Sometimes I run to exercise, sometimes to compete, sometimes to clear my mind, sometimes to socialize, sometimes to relieve stress, sometimes to burn some energy, sometimes to push my limits, sometimes to increase my aerobic capacity, sometimes to work on my speed, sometimes to win races, sometimes to improve my endurance, sometimes to see a city, sometimes to be out in nature, sometimes to change my mood, sometimes to feel better about myself, sometimes to be the best runner I can be, sometimes I run to be me.
For the past 10 years or so I would have said I primarily ran to compete, thus my motivation. I’ve wanted to be the best athlete I can be. This quest has been filled with passion and enthusiasm. Its really easy to be committed and dedicated to something when you really love it. Train every day, check. Push limits, check. Get phsyical therapy, check. Read about running, check. Eat well, check. Sleep well, check. Limit other phsyical activity so that you wont be tired for workouts or races, check. Move countries, check. Leave family and friends in order to train and compete, check. Accept tiredness as your default mode, check. Skip getting a “Real job” (because you would be too tired for training and racing), check. Forget about travel and vacations if they aren’t to training or racing venues, check.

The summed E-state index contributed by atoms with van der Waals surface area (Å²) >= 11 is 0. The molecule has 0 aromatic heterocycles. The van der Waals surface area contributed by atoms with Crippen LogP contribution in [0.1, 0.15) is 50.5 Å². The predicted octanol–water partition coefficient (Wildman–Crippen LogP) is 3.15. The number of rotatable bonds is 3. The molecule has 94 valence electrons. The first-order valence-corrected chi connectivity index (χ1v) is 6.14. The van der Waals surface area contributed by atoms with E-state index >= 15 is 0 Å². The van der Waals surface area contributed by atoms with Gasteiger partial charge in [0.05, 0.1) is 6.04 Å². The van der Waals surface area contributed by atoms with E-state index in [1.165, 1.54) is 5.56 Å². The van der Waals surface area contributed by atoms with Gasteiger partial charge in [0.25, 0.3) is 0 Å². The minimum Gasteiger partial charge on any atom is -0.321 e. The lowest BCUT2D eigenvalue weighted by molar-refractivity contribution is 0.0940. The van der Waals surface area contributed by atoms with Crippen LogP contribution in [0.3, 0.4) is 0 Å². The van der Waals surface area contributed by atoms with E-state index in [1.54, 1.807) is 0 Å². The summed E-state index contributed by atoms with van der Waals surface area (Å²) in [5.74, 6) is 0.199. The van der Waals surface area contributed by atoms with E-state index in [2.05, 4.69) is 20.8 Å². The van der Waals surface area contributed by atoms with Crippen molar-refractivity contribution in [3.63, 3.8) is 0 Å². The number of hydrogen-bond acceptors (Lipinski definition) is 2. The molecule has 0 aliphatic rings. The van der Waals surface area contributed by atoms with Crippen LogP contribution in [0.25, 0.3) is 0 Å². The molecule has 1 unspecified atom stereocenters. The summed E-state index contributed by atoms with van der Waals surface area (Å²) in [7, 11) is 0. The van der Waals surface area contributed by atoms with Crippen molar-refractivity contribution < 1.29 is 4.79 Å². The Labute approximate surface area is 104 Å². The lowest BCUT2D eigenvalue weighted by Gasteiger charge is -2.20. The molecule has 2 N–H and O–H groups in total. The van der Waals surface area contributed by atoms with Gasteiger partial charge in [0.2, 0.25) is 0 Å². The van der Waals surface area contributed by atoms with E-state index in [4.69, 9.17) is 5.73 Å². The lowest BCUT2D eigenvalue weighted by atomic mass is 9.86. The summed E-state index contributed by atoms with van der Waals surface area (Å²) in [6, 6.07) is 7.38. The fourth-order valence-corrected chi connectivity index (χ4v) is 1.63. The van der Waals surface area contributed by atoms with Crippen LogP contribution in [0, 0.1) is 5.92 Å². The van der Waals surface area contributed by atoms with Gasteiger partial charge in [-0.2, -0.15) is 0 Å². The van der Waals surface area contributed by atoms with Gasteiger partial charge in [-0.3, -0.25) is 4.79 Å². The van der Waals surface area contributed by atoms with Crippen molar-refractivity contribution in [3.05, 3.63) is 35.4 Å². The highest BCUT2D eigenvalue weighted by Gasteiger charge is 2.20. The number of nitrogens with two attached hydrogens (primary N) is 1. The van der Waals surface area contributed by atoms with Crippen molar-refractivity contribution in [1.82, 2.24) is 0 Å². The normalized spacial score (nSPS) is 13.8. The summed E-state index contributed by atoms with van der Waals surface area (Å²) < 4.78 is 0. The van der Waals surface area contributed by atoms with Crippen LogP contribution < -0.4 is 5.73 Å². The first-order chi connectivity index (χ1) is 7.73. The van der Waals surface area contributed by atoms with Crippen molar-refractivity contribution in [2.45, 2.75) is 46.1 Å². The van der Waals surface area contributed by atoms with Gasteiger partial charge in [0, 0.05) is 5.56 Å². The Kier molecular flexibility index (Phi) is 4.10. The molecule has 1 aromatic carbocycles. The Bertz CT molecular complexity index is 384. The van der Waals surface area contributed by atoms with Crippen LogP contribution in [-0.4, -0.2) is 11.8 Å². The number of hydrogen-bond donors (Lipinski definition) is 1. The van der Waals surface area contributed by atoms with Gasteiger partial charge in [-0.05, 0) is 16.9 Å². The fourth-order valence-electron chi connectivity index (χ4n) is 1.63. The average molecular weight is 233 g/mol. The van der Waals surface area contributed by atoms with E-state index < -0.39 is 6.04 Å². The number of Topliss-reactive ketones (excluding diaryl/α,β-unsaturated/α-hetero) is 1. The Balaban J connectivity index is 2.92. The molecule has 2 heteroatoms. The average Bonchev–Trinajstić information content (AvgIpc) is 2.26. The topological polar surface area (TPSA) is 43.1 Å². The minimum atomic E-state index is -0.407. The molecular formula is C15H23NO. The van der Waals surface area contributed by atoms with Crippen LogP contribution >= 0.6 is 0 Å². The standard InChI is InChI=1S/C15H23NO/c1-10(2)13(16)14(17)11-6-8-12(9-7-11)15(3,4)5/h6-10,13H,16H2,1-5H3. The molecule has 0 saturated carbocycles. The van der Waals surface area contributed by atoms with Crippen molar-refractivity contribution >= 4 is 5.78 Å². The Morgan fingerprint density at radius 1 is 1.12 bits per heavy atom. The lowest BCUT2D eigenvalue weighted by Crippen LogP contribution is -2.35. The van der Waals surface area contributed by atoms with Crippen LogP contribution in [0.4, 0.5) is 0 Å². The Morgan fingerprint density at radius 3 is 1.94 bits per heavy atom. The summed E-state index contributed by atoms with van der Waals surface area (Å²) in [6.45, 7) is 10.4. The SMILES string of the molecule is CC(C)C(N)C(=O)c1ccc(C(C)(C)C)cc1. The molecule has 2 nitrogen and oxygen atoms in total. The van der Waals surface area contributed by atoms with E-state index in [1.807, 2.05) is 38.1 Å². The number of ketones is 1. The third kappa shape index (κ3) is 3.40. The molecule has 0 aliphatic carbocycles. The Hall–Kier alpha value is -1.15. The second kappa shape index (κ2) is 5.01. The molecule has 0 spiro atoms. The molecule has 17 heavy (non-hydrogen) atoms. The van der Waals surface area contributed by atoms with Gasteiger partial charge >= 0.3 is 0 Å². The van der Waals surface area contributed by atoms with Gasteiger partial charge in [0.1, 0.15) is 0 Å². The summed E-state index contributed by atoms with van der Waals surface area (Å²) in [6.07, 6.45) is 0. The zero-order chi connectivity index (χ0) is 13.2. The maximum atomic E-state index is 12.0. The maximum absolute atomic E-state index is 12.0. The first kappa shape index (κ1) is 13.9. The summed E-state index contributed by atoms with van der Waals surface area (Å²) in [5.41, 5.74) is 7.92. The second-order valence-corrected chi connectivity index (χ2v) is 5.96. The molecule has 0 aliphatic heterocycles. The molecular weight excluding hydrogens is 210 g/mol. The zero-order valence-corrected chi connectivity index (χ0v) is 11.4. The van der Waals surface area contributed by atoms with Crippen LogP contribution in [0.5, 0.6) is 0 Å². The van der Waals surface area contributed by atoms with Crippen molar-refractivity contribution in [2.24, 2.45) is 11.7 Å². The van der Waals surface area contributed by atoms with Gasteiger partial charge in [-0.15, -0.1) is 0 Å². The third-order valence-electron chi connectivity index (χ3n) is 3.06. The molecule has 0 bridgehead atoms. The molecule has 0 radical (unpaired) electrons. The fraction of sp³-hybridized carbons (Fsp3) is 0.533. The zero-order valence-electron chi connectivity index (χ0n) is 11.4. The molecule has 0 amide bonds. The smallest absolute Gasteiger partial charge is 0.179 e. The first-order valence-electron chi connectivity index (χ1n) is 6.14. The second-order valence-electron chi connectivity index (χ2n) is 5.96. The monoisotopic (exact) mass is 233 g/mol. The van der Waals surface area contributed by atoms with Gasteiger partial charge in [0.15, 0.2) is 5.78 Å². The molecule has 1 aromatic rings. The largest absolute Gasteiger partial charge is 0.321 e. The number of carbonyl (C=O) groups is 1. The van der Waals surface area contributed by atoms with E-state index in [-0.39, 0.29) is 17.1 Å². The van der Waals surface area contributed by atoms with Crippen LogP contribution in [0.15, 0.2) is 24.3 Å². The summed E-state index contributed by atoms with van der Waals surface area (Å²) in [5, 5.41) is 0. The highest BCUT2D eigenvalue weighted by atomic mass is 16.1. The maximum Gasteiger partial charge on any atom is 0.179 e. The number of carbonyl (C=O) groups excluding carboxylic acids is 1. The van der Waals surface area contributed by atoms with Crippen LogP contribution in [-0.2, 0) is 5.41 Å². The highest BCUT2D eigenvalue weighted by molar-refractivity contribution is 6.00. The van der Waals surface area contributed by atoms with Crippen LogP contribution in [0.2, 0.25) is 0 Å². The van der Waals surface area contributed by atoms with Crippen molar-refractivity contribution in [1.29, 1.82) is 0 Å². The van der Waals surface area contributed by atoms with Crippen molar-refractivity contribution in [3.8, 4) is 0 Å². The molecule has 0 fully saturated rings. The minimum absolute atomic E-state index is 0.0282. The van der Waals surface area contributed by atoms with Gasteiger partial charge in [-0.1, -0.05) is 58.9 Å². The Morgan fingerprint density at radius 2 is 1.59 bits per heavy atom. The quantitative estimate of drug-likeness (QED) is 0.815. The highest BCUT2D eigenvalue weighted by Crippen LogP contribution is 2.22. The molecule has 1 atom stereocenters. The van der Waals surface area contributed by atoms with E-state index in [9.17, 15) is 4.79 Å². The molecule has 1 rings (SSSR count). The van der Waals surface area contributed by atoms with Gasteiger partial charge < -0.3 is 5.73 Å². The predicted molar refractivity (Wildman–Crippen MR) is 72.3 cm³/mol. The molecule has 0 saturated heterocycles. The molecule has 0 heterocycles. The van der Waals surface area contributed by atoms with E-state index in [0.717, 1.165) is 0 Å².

I guess when you are an athlete, there are things you give up in order to be the best you can be. But thankfully when you are doing something you love, it doesnt feel like you are giving anything up. You willfully build your life around the athletes lifestyle, because in the end, you are living your dream life. Who wouldnt want to live thier dream life?
However, when your dream life changes course, as all lives do at one point or another, there are changes to be made. This can be due to a whole host of reasons: loss of love for your sport, family changes, injuries, financial pressures, illlnesses, old age. Some of these are lifestyle- your run might not be the focus of your day, you will probably have to get a job and change the rhythm of your energy and day, you can say yes to social engagements, and eat whatever, whenever. But equally as confusing (if not harder) are the emotional and psychological changes you go through.
My life is transitioning from the life of an Olympic athlete to life beyond and after being an Olympic athlete. I’m in-flux. I dither back and forth between “maybe Ill be back to my old self in this next workout” to “I’m moving on and Ill be ok.” At first when I finally came to terms with the fact I wasn’t feeling strong enough to make it back to the Oympics, I questioned why I would even bother running any more. Will my life be turned upside down? Then I spoke with some great friends who assured me that while I might not be going to London, that “I am still a runnner.” Really? Well yes.